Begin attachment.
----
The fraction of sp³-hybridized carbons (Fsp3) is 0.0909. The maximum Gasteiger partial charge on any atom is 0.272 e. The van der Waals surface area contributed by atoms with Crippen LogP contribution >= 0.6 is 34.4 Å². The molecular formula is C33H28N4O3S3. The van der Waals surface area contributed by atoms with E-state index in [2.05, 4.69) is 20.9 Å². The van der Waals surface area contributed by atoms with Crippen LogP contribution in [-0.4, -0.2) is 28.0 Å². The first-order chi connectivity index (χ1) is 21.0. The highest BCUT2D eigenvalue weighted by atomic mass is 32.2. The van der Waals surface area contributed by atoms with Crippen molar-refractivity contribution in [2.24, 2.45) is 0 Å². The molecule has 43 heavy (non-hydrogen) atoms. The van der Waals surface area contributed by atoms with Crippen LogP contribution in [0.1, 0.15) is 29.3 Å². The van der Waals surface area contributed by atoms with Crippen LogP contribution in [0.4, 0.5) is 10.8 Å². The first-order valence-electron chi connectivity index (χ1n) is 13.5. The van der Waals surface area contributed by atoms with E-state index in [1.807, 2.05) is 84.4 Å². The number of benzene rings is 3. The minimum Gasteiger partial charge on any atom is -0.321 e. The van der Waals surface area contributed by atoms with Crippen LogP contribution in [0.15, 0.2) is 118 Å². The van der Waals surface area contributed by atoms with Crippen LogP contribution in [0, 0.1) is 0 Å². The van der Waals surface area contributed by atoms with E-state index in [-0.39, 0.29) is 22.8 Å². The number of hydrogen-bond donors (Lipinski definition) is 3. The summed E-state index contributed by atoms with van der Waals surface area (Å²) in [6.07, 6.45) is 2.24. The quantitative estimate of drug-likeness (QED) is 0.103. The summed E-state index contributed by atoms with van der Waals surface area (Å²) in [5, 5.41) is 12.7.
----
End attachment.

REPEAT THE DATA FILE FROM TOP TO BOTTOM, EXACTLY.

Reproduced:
The fraction of sp³-hybridized carbons (Fsp3) is 0.0909. The maximum Gasteiger partial charge on any atom is 0.272 e. The van der Waals surface area contributed by atoms with Crippen LogP contribution >= 0.6 is 34.4 Å². The molecular formula is C33H28N4O3S3. The van der Waals surface area contributed by atoms with E-state index in [2.05, 4.69) is 20.9 Å². The van der Waals surface area contributed by atoms with Crippen LogP contribution in [-0.4, -0.2) is 28.0 Å². The first-order chi connectivity index (χ1) is 21.0. The highest BCUT2D eigenvalue weighted by atomic mass is 32.2. The van der Waals surface area contributed by atoms with Crippen molar-refractivity contribution in [2.24, 2.45) is 0 Å². The molecule has 43 heavy (non-hydrogen) atoms. The van der Waals surface area contributed by atoms with Crippen LogP contribution in [0.1, 0.15) is 29.3 Å². The van der Waals surface area contributed by atoms with Crippen LogP contribution in [0.4, 0.5) is 10.8 Å². The first-order valence-electron chi connectivity index (χ1n) is 13.5. The van der Waals surface area contributed by atoms with E-state index in [1.807, 2.05) is 84.4 Å². The number of benzene rings is 3. The minimum Gasteiger partial charge on any atom is -0.321 e. The van der Waals surface area contributed by atoms with Crippen LogP contribution in [0.15, 0.2) is 118 Å². The van der Waals surface area contributed by atoms with Crippen LogP contribution in [0, 0.1) is 0 Å². The van der Waals surface area contributed by atoms with E-state index in [-0.39, 0.29) is 22.8 Å². The number of hydrogen-bond donors (Lipinski definition) is 3. The summed E-state index contributed by atoms with van der Waals surface area (Å²) in [6.07, 6.45) is 2.24. The quantitative estimate of drug-likeness (QED) is 0.103. The summed E-state index contributed by atoms with van der Waals surface area (Å²) in [5, 5.41) is 12.7.